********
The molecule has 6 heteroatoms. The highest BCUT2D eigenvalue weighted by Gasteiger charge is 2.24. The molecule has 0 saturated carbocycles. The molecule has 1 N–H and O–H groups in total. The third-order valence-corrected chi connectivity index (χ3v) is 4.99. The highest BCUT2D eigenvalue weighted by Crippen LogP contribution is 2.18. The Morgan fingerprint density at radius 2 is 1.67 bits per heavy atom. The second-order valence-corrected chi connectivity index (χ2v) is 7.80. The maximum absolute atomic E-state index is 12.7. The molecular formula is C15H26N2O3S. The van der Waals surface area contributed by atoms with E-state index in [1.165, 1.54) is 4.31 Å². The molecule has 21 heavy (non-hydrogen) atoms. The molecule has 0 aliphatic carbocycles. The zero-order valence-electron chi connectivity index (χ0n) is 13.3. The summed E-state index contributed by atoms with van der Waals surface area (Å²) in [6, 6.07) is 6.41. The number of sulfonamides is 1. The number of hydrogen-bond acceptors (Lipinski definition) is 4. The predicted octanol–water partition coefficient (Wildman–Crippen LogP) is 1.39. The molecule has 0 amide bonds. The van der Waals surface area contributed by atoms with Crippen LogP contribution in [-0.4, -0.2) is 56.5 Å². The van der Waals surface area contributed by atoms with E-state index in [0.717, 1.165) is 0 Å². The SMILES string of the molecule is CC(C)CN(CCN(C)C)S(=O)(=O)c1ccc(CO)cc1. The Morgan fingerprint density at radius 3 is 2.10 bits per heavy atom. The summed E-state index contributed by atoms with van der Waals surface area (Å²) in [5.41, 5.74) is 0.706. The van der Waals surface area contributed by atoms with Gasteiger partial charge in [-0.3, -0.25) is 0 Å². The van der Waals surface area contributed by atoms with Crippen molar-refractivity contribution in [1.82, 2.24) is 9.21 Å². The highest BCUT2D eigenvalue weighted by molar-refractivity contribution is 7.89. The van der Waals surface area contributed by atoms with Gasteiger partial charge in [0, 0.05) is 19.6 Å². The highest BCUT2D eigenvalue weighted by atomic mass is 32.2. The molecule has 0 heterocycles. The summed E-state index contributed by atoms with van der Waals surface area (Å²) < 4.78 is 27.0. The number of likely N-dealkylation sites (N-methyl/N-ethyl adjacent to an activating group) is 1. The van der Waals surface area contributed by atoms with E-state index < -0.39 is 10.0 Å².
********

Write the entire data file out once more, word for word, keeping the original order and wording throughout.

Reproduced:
The molecule has 6 heteroatoms. The highest BCUT2D eigenvalue weighted by Gasteiger charge is 2.24. The molecule has 0 saturated carbocycles. The molecule has 1 N–H and O–H groups in total. The third-order valence-corrected chi connectivity index (χ3v) is 4.99. The highest BCUT2D eigenvalue weighted by Crippen LogP contribution is 2.18. The Morgan fingerprint density at radius 2 is 1.67 bits per heavy atom. The second-order valence-corrected chi connectivity index (χ2v) is 7.80. The maximum absolute atomic E-state index is 12.7. The molecular formula is C15H26N2O3S. The van der Waals surface area contributed by atoms with E-state index in [1.165, 1.54) is 4.31 Å². The molecule has 21 heavy (non-hydrogen) atoms. The molecule has 0 aliphatic carbocycles. The zero-order valence-electron chi connectivity index (χ0n) is 13.3. The summed E-state index contributed by atoms with van der Waals surface area (Å²) in [6, 6.07) is 6.41. The number of sulfonamides is 1. The number of hydrogen-bond acceptors (Lipinski definition) is 4. The predicted octanol–water partition coefficient (Wildman–Crippen LogP) is 1.39. The molecule has 0 amide bonds. The van der Waals surface area contributed by atoms with Crippen LogP contribution in [-0.4, -0.2) is 56.5 Å². The van der Waals surface area contributed by atoms with E-state index in [0.717, 1.165) is 0 Å². The SMILES string of the molecule is CC(C)CN(CCN(C)C)S(=O)(=O)c1ccc(CO)cc1. The Morgan fingerprint density at radius 3 is 2.10 bits per heavy atom. The summed E-state index contributed by atoms with van der Waals surface area (Å²) in [5.41, 5.74) is 0.706. The van der Waals surface area contributed by atoms with Gasteiger partial charge in [-0.3, -0.25) is 0 Å². The van der Waals surface area contributed by atoms with Crippen molar-refractivity contribution in [1.82, 2.24) is 9.21 Å². The highest BCUT2D eigenvalue weighted by molar-refractivity contribution is 7.89. The van der Waals surface area contributed by atoms with Gasteiger partial charge in [0, 0.05) is 19.6 Å². The highest BCUT2D eigenvalue weighted by atomic mass is 32.2. The molecule has 0 heterocycles. The summed E-state index contributed by atoms with van der Waals surface area (Å²) < 4.78 is 27.0. The number of likely N-dealkylation sites (N-methyl/N-ethyl adjacent to an activating group) is 1. The van der Waals surface area contributed by atoms with E-state index < -0.39 is 10.0 Å².